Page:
Sage Advice from Your Seniors

TAMS may seem like a daunting experience for incoming juniors. You’re going to live far from home. You’re going to meet all new people. You’re going to study more than you ever have before. Never fear. We have collected some sage advice from your seniors to help you succeed. Class of 2016, we look forward to meeting you all!  [tabs tab1=”Academics” tab2=”Friends” tab3=”Roommates” tab4=”Extracurriculars” tab5=”Research”] [tab] Achieving academic excellence is probably the biggest fear for any incoming junior. Contrary to popular belief, great grades are certainly achievable for everyone.

“The reality is that if you put at least a little bit of effort everyday for your classes and practice good time management, you will already be on the pathway to success,” says Lucille Tang.

Terrance Alexander offers some specific advice. “Stress out and study hard only for the first two tests in each subject. After you get the momentum of the game, you can relax since you’ll know how the tests are formatted. Also, don’t hesitate to ask questions and get help. Your professors are being paid to teach this stuff to you, so LEARN it!” he urges.

“Students often go to the library, BLB, and environmental science building to find quiet places where they can review over notes, finish homework, and study with friends. I personally have a “secret spot” at the library where I spend chunks of my time before major tests,” says Cecilia Zhou. “Keeping a to-do list is essential to doing well: procrastination is your worst enemy. Make sure to take advantage of the great number of academic resources that TAMS has to offer: go to office hours to clear up any questions, visit the Math Lab and Chemistry Lab (free tutoring by UNT students who major in the subject) for additional help.”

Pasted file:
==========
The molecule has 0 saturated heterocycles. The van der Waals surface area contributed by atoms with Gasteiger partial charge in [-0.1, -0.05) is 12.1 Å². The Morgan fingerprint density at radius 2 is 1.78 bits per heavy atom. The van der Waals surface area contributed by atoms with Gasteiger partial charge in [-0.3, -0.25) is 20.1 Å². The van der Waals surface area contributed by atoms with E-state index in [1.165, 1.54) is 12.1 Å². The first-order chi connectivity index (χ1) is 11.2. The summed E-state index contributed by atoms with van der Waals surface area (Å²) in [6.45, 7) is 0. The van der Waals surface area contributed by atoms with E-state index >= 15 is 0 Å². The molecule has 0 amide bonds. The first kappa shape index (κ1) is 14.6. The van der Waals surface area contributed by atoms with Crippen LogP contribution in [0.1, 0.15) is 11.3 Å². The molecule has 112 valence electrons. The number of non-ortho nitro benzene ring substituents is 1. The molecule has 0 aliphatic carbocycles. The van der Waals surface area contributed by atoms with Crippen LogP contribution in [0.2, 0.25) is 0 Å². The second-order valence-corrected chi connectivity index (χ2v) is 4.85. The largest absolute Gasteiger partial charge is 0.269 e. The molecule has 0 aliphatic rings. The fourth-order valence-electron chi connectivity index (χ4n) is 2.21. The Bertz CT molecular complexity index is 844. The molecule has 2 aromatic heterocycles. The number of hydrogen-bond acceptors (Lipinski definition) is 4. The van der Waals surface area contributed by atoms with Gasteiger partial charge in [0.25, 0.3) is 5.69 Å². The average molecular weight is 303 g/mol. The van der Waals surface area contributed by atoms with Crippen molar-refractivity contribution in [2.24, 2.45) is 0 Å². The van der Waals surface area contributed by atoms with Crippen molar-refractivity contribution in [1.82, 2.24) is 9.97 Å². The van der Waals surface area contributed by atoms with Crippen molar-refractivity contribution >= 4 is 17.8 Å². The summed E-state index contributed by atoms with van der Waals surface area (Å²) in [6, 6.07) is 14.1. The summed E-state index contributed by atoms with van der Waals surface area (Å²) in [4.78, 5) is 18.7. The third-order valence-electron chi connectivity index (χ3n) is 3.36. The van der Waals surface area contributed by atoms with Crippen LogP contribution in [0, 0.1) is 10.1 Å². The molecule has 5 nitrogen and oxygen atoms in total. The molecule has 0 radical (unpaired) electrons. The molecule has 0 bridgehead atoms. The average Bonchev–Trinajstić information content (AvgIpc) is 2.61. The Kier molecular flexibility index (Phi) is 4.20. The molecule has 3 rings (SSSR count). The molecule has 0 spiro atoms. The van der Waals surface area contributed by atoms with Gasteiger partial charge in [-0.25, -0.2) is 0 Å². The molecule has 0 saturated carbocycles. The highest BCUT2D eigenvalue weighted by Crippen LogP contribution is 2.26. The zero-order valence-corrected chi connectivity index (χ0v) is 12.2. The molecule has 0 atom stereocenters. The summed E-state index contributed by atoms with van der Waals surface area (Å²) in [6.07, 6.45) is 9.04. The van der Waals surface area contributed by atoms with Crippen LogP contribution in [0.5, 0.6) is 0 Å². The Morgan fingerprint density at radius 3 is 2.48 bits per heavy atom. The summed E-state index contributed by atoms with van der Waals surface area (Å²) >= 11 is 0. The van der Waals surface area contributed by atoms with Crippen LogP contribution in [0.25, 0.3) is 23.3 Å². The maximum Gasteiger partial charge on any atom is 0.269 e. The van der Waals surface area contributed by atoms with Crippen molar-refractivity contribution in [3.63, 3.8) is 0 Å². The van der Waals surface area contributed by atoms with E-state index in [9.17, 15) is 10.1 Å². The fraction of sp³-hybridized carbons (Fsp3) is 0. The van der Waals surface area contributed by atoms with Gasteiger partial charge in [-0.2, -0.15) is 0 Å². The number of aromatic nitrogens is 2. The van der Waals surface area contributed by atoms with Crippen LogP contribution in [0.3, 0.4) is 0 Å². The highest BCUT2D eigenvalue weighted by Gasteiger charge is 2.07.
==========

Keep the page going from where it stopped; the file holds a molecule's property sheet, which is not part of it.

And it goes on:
Minkang Shon says, “I feared I would actually fail out of TAMS because it will be hard to maintain grades. Be confident with yourself and manage your time very well because there are distractions everywhere. Be smart with your choices.”

“Play hard, study harder,” Chris Shen succinctly states.

For many, biology is the quintessential “scary” TAMS course. It is probably everyone’s most time-consuming class. However, most students do very well.

Caroline Zhu offers up some advice for acing your biology exams. “Pace yourselves with the chapters and give yourselves plenty of time to work through each one,” she says.

Anushree Agrawal continues, “Some people think no one gets an A in bio. That’s false. Just don’t procrastinate.”

[/tab] [tab] Maybe your three best friends since 4th grade are coming to TAMS with you. Maybe you’re the first person from your school to ever come here. Regardless, you will have no problem making and maintaining friendships.

Nina Kupra asserts, “Just talk to a bunch of people, anybody you see especially in the first couple of weeks. It’s not awkward to ask people their name!”

“I feared that I wouldn’t be able to fit in, but everyone fits somewhere,” adds Youkang Shon. “I advise the juniors to be active and not to stay in the dorms all day. Participate in a lot of events to find the group of friends that you belong to.”

“Living far from home isn’t a big deal honestly. It’s just like having an oversized family in the dorms,” says Laura Pang. “Keep in touch with your old friends, but always reach out to your new ones too. In one year of TAMS I made more meaningful bonds than with most of my high school friends.”